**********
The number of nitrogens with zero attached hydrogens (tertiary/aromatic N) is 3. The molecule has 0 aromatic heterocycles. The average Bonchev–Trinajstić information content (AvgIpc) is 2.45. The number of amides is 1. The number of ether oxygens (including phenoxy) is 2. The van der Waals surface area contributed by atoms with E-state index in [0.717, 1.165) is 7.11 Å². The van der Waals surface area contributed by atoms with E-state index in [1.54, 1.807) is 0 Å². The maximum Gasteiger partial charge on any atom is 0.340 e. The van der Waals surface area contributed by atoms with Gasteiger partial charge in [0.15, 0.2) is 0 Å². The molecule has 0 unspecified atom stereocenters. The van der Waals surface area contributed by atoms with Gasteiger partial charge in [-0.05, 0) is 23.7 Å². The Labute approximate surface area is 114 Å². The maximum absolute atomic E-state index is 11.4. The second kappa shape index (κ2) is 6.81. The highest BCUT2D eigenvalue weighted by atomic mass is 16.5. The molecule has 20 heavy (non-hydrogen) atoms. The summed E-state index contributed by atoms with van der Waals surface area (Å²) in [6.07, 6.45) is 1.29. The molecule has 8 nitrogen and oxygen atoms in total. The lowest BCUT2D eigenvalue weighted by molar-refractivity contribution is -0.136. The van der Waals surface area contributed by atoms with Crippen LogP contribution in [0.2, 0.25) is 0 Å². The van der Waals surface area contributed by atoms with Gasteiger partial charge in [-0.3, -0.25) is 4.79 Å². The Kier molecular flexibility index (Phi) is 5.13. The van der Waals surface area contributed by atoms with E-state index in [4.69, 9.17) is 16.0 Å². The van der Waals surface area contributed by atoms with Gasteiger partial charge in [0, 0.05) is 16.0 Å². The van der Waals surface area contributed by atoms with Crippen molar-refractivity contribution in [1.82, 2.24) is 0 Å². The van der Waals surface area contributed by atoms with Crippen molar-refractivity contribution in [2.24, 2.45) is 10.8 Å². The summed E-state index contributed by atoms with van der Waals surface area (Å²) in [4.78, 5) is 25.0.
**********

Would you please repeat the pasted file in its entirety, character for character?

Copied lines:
The number of nitrogens with zero attached hydrogens (tertiary/aromatic N) is 3. The molecule has 0 aromatic heterocycles. The average Bonchev–Trinajstić information content (AvgIpc) is 2.45. The number of amides is 1. The number of ether oxygens (including phenoxy) is 2. The van der Waals surface area contributed by atoms with E-state index in [0.717, 1.165) is 7.11 Å². The van der Waals surface area contributed by atoms with E-state index in [1.54, 1.807) is 0 Å². The maximum Gasteiger partial charge on any atom is 0.340 e. The van der Waals surface area contributed by atoms with Gasteiger partial charge in [0.15, 0.2) is 0 Å². The molecule has 0 unspecified atom stereocenters. The van der Waals surface area contributed by atoms with Gasteiger partial charge in [-0.05, 0) is 23.7 Å². The Labute approximate surface area is 114 Å². The maximum absolute atomic E-state index is 11.4. The second kappa shape index (κ2) is 6.81. The highest BCUT2D eigenvalue weighted by atomic mass is 16.5. The molecule has 20 heavy (non-hydrogen) atoms. The summed E-state index contributed by atoms with van der Waals surface area (Å²) in [6.07, 6.45) is 1.29. The molecule has 8 nitrogen and oxygen atoms in total. The lowest BCUT2D eigenvalue weighted by molar-refractivity contribution is -0.136. The van der Waals surface area contributed by atoms with Crippen LogP contribution in [0.2, 0.25) is 0 Å². The van der Waals surface area contributed by atoms with Gasteiger partial charge in [-0.3, -0.25) is 4.79 Å². The Kier molecular flexibility index (Phi) is 5.13. The van der Waals surface area contributed by atoms with E-state index in [4.69, 9.17) is 16.0 Å². The van der Waals surface area contributed by atoms with Gasteiger partial charge in [0, 0.05) is 16.0 Å². The van der Waals surface area contributed by atoms with Crippen molar-refractivity contribution in [1.82, 2.24) is 0 Å². The van der Waals surface area contributed by atoms with Crippen molar-refractivity contribution in [2.24, 2.45) is 10.8 Å². The summed E-state index contributed by atoms with van der Waals surface area (Å²) in [4.78, 5) is 25.0.